assist those who wish to restrict sale in limited markets.
Direct to Consumer Advertising
The Commission is in favour of a pilot project to offer
extra public information for three specified diseases: AIDS, Diabetes and
Asthma. I am against such a proposal as there is already an adequate
provision for patients to access information on these diseases. Experience
of direct TV advertising in USA has shown a huge increase in both the
number of people requesting medication and the quantity used. Clearly,
this would not be desirable in the EU.
Abolition of 5 year renewal of licence
The Commission proposes to abolish this rule and
expects to enhance pharmacovigilance to protect public safety. I do not
have any objection to this.
Withdrawal of Authorisation
The Commission proposes that authorisation
of a product would be withdrawn if the product is not marketed for more
than 2 years. This is unacceptable as an epidemic could break out soon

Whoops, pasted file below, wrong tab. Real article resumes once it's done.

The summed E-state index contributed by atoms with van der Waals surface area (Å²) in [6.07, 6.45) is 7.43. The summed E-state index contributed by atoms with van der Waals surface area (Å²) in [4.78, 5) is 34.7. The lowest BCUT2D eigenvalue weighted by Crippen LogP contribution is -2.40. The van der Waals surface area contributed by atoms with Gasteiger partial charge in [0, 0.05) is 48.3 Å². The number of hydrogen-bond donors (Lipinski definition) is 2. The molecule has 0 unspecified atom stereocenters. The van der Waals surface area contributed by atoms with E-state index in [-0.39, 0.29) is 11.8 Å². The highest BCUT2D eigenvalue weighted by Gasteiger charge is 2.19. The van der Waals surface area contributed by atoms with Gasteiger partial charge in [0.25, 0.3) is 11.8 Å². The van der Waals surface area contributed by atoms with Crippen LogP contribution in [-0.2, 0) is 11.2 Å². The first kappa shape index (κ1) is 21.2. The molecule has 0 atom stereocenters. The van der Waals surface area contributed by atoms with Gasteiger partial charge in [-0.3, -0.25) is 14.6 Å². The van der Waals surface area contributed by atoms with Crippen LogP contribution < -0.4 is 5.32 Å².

after a drug authorisation has been withdrawn. My objection has been well
received by the Rapporteur, Mrs GrossetÍte, and supported by many MEPs
from all political groups.
Prescription for all veterinary medicines
On the continent it is normal practice to consult a vet
and secure his prescription for all veterinary medicines. In the UK and
Ireland we have national lists of products that are exempt and which can
be dispensed by Specially Qualified Persons (SQPs) serving in Agricultural
merchant outlets, especially in our rural areas. Therefore, I challenged
the Commission proposal and was supported by my British and Irish
colleagues. I am delighted that the Rapporteur supports my amendment to
secure this derogation for the UK and Ireland.
Wholesale Distribution of Medicines
I am aware of and against the quotas for prescription
medicines imposed by manufacturers on wholesalers, especially in certain
Member States on the continent. They claim that this is an attempt to